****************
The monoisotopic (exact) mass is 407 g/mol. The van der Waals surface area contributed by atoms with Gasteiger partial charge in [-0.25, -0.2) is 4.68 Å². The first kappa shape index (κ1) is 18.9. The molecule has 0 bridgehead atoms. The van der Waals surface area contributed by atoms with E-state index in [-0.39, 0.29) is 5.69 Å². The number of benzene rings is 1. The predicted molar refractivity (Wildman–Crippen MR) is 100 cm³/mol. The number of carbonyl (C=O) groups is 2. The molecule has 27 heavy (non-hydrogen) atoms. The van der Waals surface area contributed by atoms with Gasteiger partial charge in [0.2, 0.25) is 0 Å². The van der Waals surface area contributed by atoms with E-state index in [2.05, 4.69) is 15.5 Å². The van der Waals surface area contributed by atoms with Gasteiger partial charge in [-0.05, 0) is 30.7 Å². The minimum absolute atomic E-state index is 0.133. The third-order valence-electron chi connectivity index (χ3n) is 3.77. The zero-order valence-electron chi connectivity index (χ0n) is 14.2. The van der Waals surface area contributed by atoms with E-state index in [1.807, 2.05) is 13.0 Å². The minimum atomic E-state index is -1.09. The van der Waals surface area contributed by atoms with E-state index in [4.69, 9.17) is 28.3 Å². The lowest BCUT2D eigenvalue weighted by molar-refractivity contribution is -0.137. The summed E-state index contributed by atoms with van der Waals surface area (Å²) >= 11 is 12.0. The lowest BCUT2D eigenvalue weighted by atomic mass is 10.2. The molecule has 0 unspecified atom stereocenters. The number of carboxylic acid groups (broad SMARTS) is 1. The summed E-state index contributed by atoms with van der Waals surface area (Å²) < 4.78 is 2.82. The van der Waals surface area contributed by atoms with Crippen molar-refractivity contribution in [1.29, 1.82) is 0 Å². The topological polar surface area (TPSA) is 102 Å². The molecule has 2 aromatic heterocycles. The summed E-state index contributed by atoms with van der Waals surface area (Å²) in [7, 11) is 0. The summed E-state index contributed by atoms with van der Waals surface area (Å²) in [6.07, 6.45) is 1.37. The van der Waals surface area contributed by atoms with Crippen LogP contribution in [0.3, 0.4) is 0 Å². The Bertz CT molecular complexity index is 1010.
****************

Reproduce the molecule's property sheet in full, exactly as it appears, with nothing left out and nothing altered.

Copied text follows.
The monoisotopic (exact) mass is 407 g/mol. The van der Waals surface area contributed by atoms with Gasteiger partial charge in [-0.25, -0.2) is 4.68 Å². The first kappa shape index (κ1) is 18.9. The molecule has 0 bridgehead atoms. The van der Waals surface area contributed by atoms with E-state index in [-0.39, 0.29) is 5.69 Å². The number of benzene rings is 1. The predicted molar refractivity (Wildman–Crippen MR) is 100 cm³/mol. The number of carbonyl (C=O) groups is 2. The molecule has 27 heavy (non-hydrogen) atoms. The van der Waals surface area contributed by atoms with Gasteiger partial charge in [0.2, 0.25) is 0 Å². The van der Waals surface area contributed by atoms with E-state index in [2.05, 4.69) is 15.5 Å². The van der Waals surface area contributed by atoms with Gasteiger partial charge in [-0.05, 0) is 30.7 Å². The minimum absolute atomic E-state index is 0.133. The third-order valence-electron chi connectivity index (χ3n) is 3.77. The zero-order valence-electron chi connectivity index (χ0n) is 14.2. The van der Waals surface area contributed by atoms with E-state index in [1.807, 2.05) is 13.0 Å². The minimum atomic E-state index is -1.09. The van der Waals surface area contributed by atoms with E-state index in [4.69, 9.17) is 28.3 Å². The lowest BCUT2D eigenvalue weighted by molar-refractivity contribution is -0.137. The summed E-state index contributed by atoms with van der Waals surface area (Å²) >= 11 is 12.0. The lowest BCUT2D eigenvalue weighted by atomic mass is 10.2. The molecule has 0 unspecified atom stereocenters. The number of carboxylic acid groups (broad SMARTS) is 1. The summed E-state index contributed by atoms with van der Waals surface area (Å²) < 4.78 is 2.82. The van der Waals surface area contributed by atoms with Crippen molar-refractivity contribution in [1.29, 1.82) is 0 Å². The topological polar surface area (TPSA) is 102 Å². The molecule has 2 aromatic heterocycles. The summed E-state index contributed by atoms with van der Waals surface area (Å²) in [7, 11) is 0. The summed E-state index contributed by atoms with van der Waals surface area (Å²) in [6.07, 6.45) is 1.37. The van der Waals surface area contributed by atoms with Crippen LogP contribution in [0.3, 0.4) is 0 Å². The Bertz CT molecular complexity index is 1010.